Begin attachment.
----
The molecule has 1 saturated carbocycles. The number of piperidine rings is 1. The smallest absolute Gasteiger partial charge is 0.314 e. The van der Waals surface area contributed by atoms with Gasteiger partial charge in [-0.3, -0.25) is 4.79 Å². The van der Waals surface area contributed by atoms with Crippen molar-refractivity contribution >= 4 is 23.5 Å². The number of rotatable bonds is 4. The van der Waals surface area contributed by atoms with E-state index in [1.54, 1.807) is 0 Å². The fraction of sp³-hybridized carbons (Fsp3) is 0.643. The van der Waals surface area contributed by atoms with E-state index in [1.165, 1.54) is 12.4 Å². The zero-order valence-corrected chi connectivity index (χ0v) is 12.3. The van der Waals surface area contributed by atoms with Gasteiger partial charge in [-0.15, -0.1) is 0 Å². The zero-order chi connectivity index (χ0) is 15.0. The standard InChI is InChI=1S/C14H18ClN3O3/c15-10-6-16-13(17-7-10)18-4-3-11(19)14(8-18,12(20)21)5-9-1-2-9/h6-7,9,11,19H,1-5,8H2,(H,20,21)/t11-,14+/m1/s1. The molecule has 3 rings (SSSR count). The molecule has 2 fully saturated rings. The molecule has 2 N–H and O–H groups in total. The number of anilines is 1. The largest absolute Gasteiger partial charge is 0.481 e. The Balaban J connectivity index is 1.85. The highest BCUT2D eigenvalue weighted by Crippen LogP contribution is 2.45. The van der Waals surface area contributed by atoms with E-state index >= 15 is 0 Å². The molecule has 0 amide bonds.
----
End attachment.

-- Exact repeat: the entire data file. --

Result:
The molecule has 1 saturated carbocycles. The number of piperidine rings is 1. The smallest absolute Gasteiger partial charge is 0.314 e. The van der Waals surface area contributed by atoms with Gasteiger partial charge in [-0.3, -0.25) is 4.79 Å². The van der Waals surface area contributed by atoms with Crippen molar-refractivity contribution >= 4 is 23.5 Å². The number of rotatable bonds is 4. The van der Waals surface area contributed by atoms with E-state index in [1.54, 1.807) is 0 Å². The fraction of sp³-hybridized carbons (Fsp3) is 0.643. The van der Waals surface area contributed by atoms with E-state index in [1.165, 1.54) is 12.4 Å². The zero-order valence-corrected chi connectivity index (χ0v) is 12.3. The van der Waals surface area contributed by atoms with Gasteiger partial charge in [-0.15, -0.1) is 0 Å². The zero-order chi connectivity index (χ0) is 15.0. The standard InChI is InChI=1S/C14H18ClN3O3/c15-10-6-16-13(17-7-10)18-4-3-11(19)14(8-18,12(20)21)5-9-1-2-9/h6-7,9,11,19H,1-5,8H2,(H,20,21)/t11-,14+/m1/s1. The molecule has 3 rings (SSSR count). The molecule has 2 fully saturated rings. The molecule has 2 N–H and O–H groups in total. The number of anilines is 1. The largest absolute Gasteiger partial charge is 0.481 e. The Balaban J connectivity index is 1.85. The highest BCUT2D eigenvalue weighted by Crippen LogP contribution is 2.45. The van der Waals surface area contributed by atoms with E-state index >= 15 is 0 Å². The molecule has 0 amide bonds.